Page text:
By the end of this section, you should be able to…
- Describe a Data Management Plan
- Describe the need for Data Management Plans
- Start a Data Management Plan for your own research
Data Management Plans
Whether you are working independently on a traditional research project or leading a large collaborative team building a digital research tool, you will need some sort of data management plan (DMP). A DMP is a plan that you draw up, usually at the beginning of your research project, that outlines how you intend to manage the data within your research project responsibly.
If you are an independent researcher, you may never write it down, or think explicitly about it: research notes and references may be held in your Zotero library or in a certain file on your computer, photocopies of source material or articles may inhabit one or more box files or piles on your desk.
The more complicated your team and your project, however, the more likely you will need not only an explicit data management plan, but a written and agreed one. And, if your research is in receipt of external funding, you will almost certainly be required to have one. To help with this, many of these funding agencies provide a model or template for a DMP for you to follow.
This need not be an intimidating, or even an unwelcome task, however. While a data management plan will take some time to devise and agree, in the end, it is just a tool for thinking systematically through the kinds of material your work will produce, how you will work with it and ensure its integrity during the project, the possible reuse value of this material, and how it will be made safe and available into the future. A DMP is like an insurance policy for sustainability, ensuring you will maximise research value and have no unpleasant surprises at the close of your project.
Common Headings in a DMP
There is no hard and fast standard for DMPs, largely because the nature of research data can vary so significantly between projects. The following three categories (and the associated questions) will give you a sense of the kinds of information your DMP should capture, however. Not all of these may apply to your project and your data, but a subset almost certainly will!
What data will be collected, processed and/or generated
What does your data consist of? Why are you collecting it? How many and what file types will be represented? How large will the overall corpus be? How will it be collected (by survey, interview, desk research from secondary sources, from a data repository)? Will any transformations be applied to the data as you find or capture it? Will it need to be translated, transcribed, structured, anonymised or federated with other sources? Will it be encoded? Will the coding protocols be shared among a team, or unique to one individual coder? Will there need to be any short or long term restrictions on use, or an embargo? Will the conditions of use (for example, a creative commons license) be readily available (in human and machine readable forms)? Will the identity and purpose of the person seeking later access to the data be recorded or monitored? If so how? How will you ensure data quality?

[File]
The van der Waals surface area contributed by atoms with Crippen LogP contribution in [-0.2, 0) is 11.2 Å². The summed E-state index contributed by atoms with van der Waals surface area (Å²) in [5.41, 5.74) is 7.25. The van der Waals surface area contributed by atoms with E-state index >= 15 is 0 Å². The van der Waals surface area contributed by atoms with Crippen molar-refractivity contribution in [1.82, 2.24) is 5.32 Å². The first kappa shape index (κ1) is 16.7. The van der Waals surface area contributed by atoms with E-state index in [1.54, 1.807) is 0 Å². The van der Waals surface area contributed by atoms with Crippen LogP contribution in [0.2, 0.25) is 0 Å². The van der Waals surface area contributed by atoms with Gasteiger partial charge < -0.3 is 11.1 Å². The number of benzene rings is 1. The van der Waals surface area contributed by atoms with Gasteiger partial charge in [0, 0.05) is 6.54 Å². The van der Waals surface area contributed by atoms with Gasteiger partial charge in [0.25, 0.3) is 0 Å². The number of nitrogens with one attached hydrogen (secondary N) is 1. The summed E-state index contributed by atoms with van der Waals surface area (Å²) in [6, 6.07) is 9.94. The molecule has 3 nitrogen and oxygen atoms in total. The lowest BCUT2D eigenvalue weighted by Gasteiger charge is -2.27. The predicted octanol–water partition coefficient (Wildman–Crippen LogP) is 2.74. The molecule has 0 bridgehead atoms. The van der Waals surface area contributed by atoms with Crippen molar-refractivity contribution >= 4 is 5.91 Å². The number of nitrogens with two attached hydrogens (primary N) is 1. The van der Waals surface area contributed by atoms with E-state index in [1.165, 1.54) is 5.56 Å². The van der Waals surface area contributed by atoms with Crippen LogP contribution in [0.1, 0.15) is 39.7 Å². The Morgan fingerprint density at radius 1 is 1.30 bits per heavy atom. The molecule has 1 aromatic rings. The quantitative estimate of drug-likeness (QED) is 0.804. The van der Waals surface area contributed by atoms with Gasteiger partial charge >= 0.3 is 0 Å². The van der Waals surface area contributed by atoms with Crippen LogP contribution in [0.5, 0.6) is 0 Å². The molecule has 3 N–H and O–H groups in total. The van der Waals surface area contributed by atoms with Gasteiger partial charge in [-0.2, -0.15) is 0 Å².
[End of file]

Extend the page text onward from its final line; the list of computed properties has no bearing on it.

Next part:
The handling of research data during and after the end of the project
How will the data be kept secure? What backup protocol is being used within the project? How are you making it FAIR (findable, accessible, interoperable, reusable)? Will data will be shared/made open access? How data will be curated and preserved (including after the end of the project)? Who will take responsibility for the data protocols? How will any investments required be funded/supported? How many people will have access to it? What data repository will you use during and after the project to store it?
Which methodology and standards will be applied
What metadata will you maintain? What standards will you use for this purpose? Will any standard thesauri, vocabularies or methods be applied? If you are creating your own metadata schema, vocabulary or other convention, will a crosswalk or mapping to commonly available alternatives be made available? Will you apply a particular naming convention to the files? Will you be able to use permanent identifiers (PIDs) to enhance long-term findability of your resources? Will particular software tools be required to access and interrogate it? If so, can the source code for this software be made available as well? How long can you commit to the data being accessible for? What institution guarantees this commitment?
You will probably need also to think about the ethical of your data and data collection processes. For more information on this, see the next section of this module.